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Headline: Out of tragedies comes a blessing


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  • Headline: Out of tragedies comes a blessing

    ON HIGH SCHOOLS: Out of tragedies comes a blessing
    Curtis Bunn - Staff
    Atlanta Journal and Constitution
    Sunday, March 14, 2004

    The pain and anguish that enveloped the Boslet family --- and the other families who lost their young athletes to undetected heart-related deaths last year --- persists, at times like the calamity just occurred.

    Nothing can really ease the distress, but from the tragedies has come at least one rewarding story: Tricia McCue, a 17-year-old high jumper at Blessed Trinity, recently underwent a Heart Screens for Teens test at her school.

    The screening --- developed after the sudden deaths last year of Chattahoochee High's Ryan Boslet, Cedar Grove's Shai Owens and Southeast Bulloch's Derrick Plankenhorn --- helped detect a hole in McCue's heart. Her track career is over, but her life is not.

    She will have surgery this week and is expected to be fine.

    McCue, a senior, said she had no symptoms that were alarming.

    "Occasionally, there was shortness of breath, but nothing major," McCue said.

    It was the same for Boslet, Owens and Plankenhorn, who never complained of symptoms that might have given anyone a clue that something was wrong.

    McCue took the test because her mother, Elizabeth, suggested she do so. A few years ago, Tricia had a non-threatening heart murmur. "And after hearing about Ryan, she thought, 'Why not get it done?' " McCue said of her mother.

    Thank goodness she did.

    Through the Heart Screens For Teens process, doctors learned of McCue's once-identified heart murmur, and she mentioned the shortness of breath. That information clued doctors to perform an echocardiogram, which located the problem.

    You might expect a teenager to display a sense of concern regarding the upcoming surgery. Not McCue.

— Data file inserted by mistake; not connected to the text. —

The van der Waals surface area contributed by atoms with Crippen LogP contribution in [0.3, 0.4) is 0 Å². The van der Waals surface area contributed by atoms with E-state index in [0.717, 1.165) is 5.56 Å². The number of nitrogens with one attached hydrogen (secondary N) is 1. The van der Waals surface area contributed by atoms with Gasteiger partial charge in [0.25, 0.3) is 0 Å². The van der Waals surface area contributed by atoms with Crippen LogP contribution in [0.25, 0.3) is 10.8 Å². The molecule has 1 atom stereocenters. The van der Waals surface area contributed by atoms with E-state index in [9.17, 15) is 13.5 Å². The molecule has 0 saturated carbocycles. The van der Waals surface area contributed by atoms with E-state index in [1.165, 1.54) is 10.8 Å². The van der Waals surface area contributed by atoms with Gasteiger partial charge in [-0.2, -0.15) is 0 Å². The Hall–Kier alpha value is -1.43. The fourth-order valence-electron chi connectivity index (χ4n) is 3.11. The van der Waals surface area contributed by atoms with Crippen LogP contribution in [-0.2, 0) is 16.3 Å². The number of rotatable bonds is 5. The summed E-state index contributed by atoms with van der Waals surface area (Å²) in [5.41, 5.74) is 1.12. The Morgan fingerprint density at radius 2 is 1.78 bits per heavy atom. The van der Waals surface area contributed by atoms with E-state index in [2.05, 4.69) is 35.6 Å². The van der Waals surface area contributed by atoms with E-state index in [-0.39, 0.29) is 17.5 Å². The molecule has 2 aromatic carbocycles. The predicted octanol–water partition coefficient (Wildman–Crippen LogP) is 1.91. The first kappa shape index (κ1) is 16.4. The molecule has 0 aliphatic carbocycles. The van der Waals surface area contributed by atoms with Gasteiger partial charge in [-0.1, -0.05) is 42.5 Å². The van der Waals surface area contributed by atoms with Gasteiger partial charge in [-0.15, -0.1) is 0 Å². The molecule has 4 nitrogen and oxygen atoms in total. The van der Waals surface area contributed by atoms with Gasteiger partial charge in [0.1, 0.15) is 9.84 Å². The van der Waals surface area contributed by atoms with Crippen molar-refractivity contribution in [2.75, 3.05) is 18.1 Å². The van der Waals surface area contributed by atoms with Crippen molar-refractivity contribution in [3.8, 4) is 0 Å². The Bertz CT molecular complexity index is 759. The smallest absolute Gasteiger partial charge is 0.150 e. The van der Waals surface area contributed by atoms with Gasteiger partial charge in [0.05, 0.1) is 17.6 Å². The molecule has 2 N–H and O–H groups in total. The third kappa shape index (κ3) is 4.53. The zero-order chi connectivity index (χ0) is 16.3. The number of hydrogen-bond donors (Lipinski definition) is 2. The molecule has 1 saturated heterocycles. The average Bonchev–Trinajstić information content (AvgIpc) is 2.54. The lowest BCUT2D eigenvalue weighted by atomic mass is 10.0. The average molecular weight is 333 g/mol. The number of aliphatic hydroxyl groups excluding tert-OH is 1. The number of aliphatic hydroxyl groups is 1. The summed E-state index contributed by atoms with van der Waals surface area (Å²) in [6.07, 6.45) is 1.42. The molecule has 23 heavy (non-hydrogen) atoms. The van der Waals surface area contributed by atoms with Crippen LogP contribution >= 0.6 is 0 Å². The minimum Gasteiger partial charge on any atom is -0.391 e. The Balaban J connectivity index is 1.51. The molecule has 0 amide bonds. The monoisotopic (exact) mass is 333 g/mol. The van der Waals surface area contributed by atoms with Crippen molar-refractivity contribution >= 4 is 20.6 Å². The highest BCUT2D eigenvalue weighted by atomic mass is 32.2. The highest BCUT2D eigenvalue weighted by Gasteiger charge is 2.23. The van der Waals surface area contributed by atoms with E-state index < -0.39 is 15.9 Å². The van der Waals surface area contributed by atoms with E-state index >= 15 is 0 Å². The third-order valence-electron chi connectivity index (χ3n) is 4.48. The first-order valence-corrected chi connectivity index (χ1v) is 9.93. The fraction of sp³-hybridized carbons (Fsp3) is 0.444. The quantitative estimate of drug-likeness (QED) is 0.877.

"I'm fine and excited about the surgery," McCue said. "[But] it stinks that I can't run track or high jump anymore. But I'm definitely grateful for the test and finding the results. Not running track isn't the worst thing."

    McCue has worked with the high jumpers as an ad hoc coach/manager to stay close to the action. "It's good to still be a part of it," she said.

    McCue could be the living symbol for a bill the Boslet family steadfastly pushed in the state House last week that would mandate a thorough, standardized physical for athletes --- sixth grade through 12th --- across the state. Debates over the bill continue.

    Chris Boslet, Ryan's dad, is a little concerned about the second part of the bill, which addresses an education portion of the process, including a video designed to help educate coaches, trainers and parents to warning signs, risks, consequences of use of some supplements, etc.

    This facet of the bill, "was not discussed nearly as much as the [screening] form," Boslet said. "I feel that educating, specifically coaches and parents, is just as important. The physician sees the child once a year; we see them every day.

    "If we had been more educated on warning signs of hypertrophic cardiomyopathy, perhaps we could have noticed something that would have alerted us to seek further testing [for Ryan].

    "I just hope that this portion of the bill passes and is addressed with the proper level of attention."

    Hear, hear.

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  • #2
    Re: Headline: Out of tragedies comes a blessing

    I'm so glad they took care of this.


    Husband has HCM.
    3 kids - ages 23, 21, & 19. All presently clear of HCM.